G.K. Chesterton: the prince of paradox
Some will say 20th Century Christianity was saved by C.S. Lewis. Others will claim Billy Graham. But for me, that person will always be G.K. Chesterton. Dubbed the “prince of paradox,” this English writer spoke to a progressive Christian paradigm long before it was cool to call yourself “postmodern.”
Like other apologists, Chesterton demonstrated that a person can be both a Christian and an intellectual—and for that I am grateful. But don’t take my word for it; see the genius of the man for yourself.
Chances are, if you’re like me, you’re familiar with some of the bigger-name authors in contemporary Christianity (Philip Yancey, Tim Keller, Anne Lamott, and so on). But you may not have familiarized yourself with a Catholic literary critic who wrote short stories about a crime-solving priest named Father Brown.
Five Lessons for Communicators
What can this columnist, journalist, and novelist teach us about church communications? Quite a lot, actually. Here are five important lessons Chesterton’s legacy has left us:
1. Don’t avoid politics.
Despite what you grew up hearing, it’s good to mix politics and religion. In fact, you can’t separate the two. Your political views will affect your faith and (hopefully) vice versa. Chesterton knew this and didn’t bother trying to hide it.
2. Embrace controversy.
Never one to shy away from a debate, he relished the opportunity to share his core beliefs and even question those of others. He wasn’t concerned with political correctness or avoiding criticism. At the same time, he didn’t demonize his opponents, either. There was always an air of good, British cordiality and respect—with, of course, a dash of brutal honesty.
One of his most famous opponents was his “frenemy” George Bernard Shaw, whom he spoke about (and criticized) at length in his book Heretics: “If man, as we know him, is incapable of the philosophy of progress, Mr. Shaw asks, not for a new kind of philosophy, but for a new kind of man.”
3. Stand your ground.
Chesterton cared about what he believed in (politics and all) and wasn’t afraid to put a philosophical stake in the ground. At the same time, he was open to friendly discourse and public correction. In other words, he didn’t only dish it out; he took it, as well.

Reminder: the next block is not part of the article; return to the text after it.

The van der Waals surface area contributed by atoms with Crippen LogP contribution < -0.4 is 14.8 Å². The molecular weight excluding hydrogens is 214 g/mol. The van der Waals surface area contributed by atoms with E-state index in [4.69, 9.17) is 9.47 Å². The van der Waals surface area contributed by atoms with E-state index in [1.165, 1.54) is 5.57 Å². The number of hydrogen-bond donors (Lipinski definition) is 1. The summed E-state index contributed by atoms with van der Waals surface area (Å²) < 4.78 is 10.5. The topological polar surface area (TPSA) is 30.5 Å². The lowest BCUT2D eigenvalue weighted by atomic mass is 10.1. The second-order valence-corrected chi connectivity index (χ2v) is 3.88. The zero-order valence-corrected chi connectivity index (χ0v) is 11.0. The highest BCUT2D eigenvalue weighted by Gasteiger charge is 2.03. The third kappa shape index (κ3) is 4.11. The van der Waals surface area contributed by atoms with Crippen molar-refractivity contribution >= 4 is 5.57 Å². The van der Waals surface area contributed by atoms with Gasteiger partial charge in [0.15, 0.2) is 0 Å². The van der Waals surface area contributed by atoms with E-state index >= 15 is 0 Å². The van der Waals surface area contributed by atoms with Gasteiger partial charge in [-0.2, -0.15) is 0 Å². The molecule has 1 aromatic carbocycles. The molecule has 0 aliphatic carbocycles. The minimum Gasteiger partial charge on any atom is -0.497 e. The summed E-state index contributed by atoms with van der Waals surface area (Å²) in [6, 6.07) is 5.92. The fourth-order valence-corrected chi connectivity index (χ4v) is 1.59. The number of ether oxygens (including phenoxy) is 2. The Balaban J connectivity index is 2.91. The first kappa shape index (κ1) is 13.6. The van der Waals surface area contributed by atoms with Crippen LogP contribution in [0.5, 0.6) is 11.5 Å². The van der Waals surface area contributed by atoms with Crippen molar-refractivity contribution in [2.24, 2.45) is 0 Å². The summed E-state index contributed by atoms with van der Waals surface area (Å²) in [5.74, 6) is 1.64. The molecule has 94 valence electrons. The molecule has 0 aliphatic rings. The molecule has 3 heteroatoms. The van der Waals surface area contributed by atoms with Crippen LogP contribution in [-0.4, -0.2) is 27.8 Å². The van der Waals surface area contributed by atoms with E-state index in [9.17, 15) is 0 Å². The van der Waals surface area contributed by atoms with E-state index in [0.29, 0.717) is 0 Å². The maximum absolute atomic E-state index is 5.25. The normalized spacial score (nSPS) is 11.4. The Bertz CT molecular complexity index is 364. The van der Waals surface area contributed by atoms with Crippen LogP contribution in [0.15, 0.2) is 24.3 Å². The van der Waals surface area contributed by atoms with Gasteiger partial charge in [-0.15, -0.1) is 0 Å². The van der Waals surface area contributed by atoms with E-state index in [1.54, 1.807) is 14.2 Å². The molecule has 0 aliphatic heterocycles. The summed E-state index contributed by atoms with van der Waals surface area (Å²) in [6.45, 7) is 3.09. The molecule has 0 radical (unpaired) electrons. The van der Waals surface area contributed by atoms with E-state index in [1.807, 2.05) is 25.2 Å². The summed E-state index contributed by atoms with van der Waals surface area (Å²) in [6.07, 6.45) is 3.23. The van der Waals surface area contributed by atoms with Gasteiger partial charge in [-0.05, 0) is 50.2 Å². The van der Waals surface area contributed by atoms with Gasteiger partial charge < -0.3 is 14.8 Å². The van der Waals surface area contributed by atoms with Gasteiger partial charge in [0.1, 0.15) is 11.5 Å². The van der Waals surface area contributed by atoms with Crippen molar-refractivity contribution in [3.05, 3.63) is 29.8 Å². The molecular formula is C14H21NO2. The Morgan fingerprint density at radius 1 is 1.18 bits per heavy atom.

4. Show a little snark.
A dying art in modern literature and philosophy is the use of satire. However, in previous eras, this was a primary tool of persuasion for many writers who had a message to share. Good old Gilbert was better than most at this, using subtle forms of sarcasm to back up a claim or convince his readers of his point of view.
5. Be eccentric.
Chesterton had an usual style of proving his point, often turning arguments on their head to prove the opposite was true. He did this not with deep theological vocabulary, but by using relevant literary figures and popular culture references. He wrote about important, timely topics, but did so in a light, engaging way.
He also wore a cape most of the time. Compare that to the V-necking wearing crowd of many modern megachurches and draw your own conclusions.
Suffice to say, Chesterton didn’t have a problem sticking out like a sore thumb. He often got lost and had to call his wife for directions home. Yet, despite (or perhaps because of) his idiosyncrasies, he was one of the greatest minds in church history. In fact, maybe being a little weird is the greatest takeaway he’s left us.
Jeff Goins recently released his new book, Wrecked: When a Broken World Slams Into Your Comfortable Life. This commentary originally appeared on www.churchmarketingsucks.com.
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